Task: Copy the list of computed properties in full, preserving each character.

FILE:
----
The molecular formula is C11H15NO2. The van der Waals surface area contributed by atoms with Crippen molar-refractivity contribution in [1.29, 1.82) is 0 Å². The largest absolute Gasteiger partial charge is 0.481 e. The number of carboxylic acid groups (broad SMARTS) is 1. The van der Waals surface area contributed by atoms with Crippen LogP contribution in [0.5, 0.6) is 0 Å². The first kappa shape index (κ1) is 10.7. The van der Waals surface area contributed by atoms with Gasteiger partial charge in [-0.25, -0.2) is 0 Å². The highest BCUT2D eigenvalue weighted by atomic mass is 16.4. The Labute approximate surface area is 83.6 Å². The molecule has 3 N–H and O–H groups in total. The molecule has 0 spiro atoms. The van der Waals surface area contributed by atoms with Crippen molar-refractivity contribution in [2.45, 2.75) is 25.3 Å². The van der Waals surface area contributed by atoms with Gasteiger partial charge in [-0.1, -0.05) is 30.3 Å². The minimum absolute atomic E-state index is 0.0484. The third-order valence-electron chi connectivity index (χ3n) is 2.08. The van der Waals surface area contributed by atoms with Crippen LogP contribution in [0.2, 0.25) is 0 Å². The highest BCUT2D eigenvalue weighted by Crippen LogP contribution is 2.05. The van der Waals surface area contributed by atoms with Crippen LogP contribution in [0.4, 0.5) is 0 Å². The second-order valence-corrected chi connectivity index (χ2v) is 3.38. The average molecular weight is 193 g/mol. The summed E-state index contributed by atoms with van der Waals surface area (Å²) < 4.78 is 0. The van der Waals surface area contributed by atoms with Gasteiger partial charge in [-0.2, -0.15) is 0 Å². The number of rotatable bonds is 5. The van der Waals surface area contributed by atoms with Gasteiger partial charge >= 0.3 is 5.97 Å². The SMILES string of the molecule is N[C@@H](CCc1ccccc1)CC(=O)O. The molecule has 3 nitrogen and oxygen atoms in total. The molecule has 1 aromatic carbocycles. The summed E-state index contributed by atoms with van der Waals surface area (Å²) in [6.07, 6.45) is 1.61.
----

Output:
The molecular formula is C11H15NO2. The van der Waals surface area contributed by atoms with Crippen molar-refractivity contribution in [1.29, 1.82) is 0 Å². The largest absolute Gasteiger partial charge is 0.481 e. The number of carboxylic acid groups (broad SMARTS) is 1. The van der Waals surface area contributed by atoms with Crippen LogP contribution in [0.5, 0.6) is 0 Å². The first kappa shape index (κ1) is 10.7. The van der Waals surface area contributed by atoms with Gasteiger partial charge in [-0.25, -0.2) is 0 Å². The highest BCUT2D eigenvalue weighted by atomic mass is 16.4. The Labute approximate surface area is 83.6 Å². The molecule has 3 N–H and O–H groups in total. The molecule has 0 spiro atoms. The van der Waals surface area contributed by atoms with Crippen molar-refractivity contribution in [2.45, 2.75) is 25.3 Å². The van der Waals surface area contributed by atoms with Gasteiger partial charge in [-0.1, -0.05) is 30.3 Å². The minimum absolute atomic E-state index is 0.0484. The third-order valence-electron chi connectivity index (χ3n) is 2.08. The van der Waals surface area contributed by atoms with Crippen LogP contribution in [0.2, 0.25) is 0 Å². The highest BCUT2D eigenvalue weighted by Crippen LogP contribution is 2.05. The van der Waals surface area contributed by atoms with Crippen LogP contribution in [0.4, 0.5) is 0 Å². The second-order valence-corrected chi connectivity index (χ2v) is 3.38. The average molecular weight is 193 g/mol. The summed E-state index contributed by atoms with van der Waals surface area (Å²) < 4.78 is 0. The van der Waals surface area contributed by atoms with Gasteiger partial charge in [-0.2, -0.15) is 0 Å². The number of rotatable bonds is 5. The van der Waals surface area contributed by atoms with Gasteiger partial charge >= 0.3 is 5.97 Å². The SMILES string of the molecule is N[C@@H](CCc1ccccc1)CC(=O)O. The molecule has 3 nitrogen and oxygen atoms in total. The molecule has 1 aromatic carbocycles. The summed E-state index contributed by atoms with van der Waals surface area (Å²) in [6.07, 6.45) is 1.61.